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Who�s repaint() method calling to?

Sigfred Zamo
Ranch Hand

Joined: Mar 04, 2002
Posts: 44
Hello everybody:
If:

having this applet:

Why is the inner class�s paintComponent method invoked with the repaint() method call in my applet�s run() method?
Thanks in advance.


Sigfred Zamo<br />Software Development<p><a href="http://www.sigfredo.ingenieros.net/index2.html" target="_blank" rel="nofollow">My page</a>
Dave Wingate
Ranch Hand

Joined: Mar 26, 2002
Posts: 262
The paint method of your inner class is invoked because you've added an instance of the inner class as the content pane of your outer class.
setContentPane(new AppletContentPane());
When you call repaint() on a container, there is an implicit call made to repaint all components contained inside your container. In your case, you're calling repaint() on the RaceApplett, which contains an instance of AppletContentpane (your inner class). Hope that helps.


Fun programming etcetera!
Sigfred Zamo
Ranch Hand

Joined: Mar 04, 2002
Posts: 44
I don�t know anything about swing or applets yet, I thought I could obtain a more simple answer..
I studied classes, interfaces, inheritance, nested clasess..
Would it be possible a more straightforward explanation?
Thanks a lot.
Dave Wingate
Ranch Hand

Joined: Mar 26, 2002
Posts: 262
I'll have a try. I'm not sure how simple of an answer you're looking for, but here goes.
If you are new to Appletts, one way to think of an Applett is as a container. In fact there is a java class Container from which Applett inherits certain properties. So an Applett is a Container.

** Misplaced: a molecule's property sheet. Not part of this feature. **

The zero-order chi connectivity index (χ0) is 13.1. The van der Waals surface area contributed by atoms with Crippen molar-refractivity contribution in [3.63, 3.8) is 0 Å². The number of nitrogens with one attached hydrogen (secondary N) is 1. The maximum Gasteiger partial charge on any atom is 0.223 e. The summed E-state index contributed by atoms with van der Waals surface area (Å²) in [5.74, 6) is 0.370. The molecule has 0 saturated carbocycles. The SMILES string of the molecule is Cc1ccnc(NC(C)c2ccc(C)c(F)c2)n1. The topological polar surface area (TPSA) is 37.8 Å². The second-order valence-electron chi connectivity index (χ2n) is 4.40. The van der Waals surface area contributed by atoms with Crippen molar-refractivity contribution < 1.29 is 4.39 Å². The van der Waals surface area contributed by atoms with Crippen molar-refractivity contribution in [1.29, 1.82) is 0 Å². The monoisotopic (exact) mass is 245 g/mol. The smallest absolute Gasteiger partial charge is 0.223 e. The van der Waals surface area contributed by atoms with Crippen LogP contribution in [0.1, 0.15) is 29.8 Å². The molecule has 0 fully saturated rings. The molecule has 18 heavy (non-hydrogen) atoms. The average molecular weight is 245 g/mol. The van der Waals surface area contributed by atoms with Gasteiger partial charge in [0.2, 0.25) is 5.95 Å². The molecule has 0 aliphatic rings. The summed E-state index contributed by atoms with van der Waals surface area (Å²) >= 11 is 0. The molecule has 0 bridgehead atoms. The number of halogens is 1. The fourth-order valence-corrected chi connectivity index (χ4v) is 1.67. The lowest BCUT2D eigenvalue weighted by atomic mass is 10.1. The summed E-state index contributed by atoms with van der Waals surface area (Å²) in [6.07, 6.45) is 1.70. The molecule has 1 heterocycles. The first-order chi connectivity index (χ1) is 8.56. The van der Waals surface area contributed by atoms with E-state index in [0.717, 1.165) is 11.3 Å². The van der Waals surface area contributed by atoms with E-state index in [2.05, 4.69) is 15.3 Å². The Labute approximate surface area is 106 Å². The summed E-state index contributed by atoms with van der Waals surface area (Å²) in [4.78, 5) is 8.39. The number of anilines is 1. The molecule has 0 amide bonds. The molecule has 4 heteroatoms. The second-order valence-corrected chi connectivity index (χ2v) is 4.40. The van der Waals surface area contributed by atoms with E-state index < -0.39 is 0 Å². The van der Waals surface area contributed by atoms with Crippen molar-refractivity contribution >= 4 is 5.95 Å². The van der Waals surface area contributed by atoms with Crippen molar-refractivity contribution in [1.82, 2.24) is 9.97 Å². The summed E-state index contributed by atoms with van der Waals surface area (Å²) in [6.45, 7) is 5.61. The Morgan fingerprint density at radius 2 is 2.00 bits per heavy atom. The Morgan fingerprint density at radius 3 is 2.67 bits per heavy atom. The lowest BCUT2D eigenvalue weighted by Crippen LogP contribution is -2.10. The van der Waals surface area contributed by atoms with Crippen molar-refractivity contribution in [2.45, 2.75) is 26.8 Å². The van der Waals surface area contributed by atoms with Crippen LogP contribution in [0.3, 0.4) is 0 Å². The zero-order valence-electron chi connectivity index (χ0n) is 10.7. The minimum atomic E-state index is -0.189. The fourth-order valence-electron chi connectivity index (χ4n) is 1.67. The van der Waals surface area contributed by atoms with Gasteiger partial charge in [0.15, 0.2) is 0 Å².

To understand the import of the statement above, you need to realize that Containers contain components. Examples of components include buttons, labesl, and panels.
When your code states
setContentPane(new AppletContentPane());
what you are doing, more or less, is adding a panel to you Applett container.
If the above made sense and you understand that your outer class is a container that contains an instance of your inner class, then you can go on to consider how these two objects are drawn on the screen.
Both the Applett class and the JPanel class have paint methods that are responsible for depicting those classes. When your code calls repaint(), this is essentially a way of saying "Hey, Applett, you need to draw yourself again." In order for the Applett to repaint itself correctly, it must also invoke the paint method of the object that it contains--the JPanel object.
Is that helpful? If not, you might consider going to http://java.sun.com/docs/books/tutorial/applet/overview/index.html.
Sigfred Zamo
Ranch Hand

Joined: Mar 04, 2002
Posts: 44
Well, I supossed It could be explained somehow with inheritance, talking about clases, and so on.
Sure I�ll understand it better later... When the applets lesson come..
Thanks for your effort.
See you.
 
I agree. Here's the link: http://aspose.com/file-tools
 
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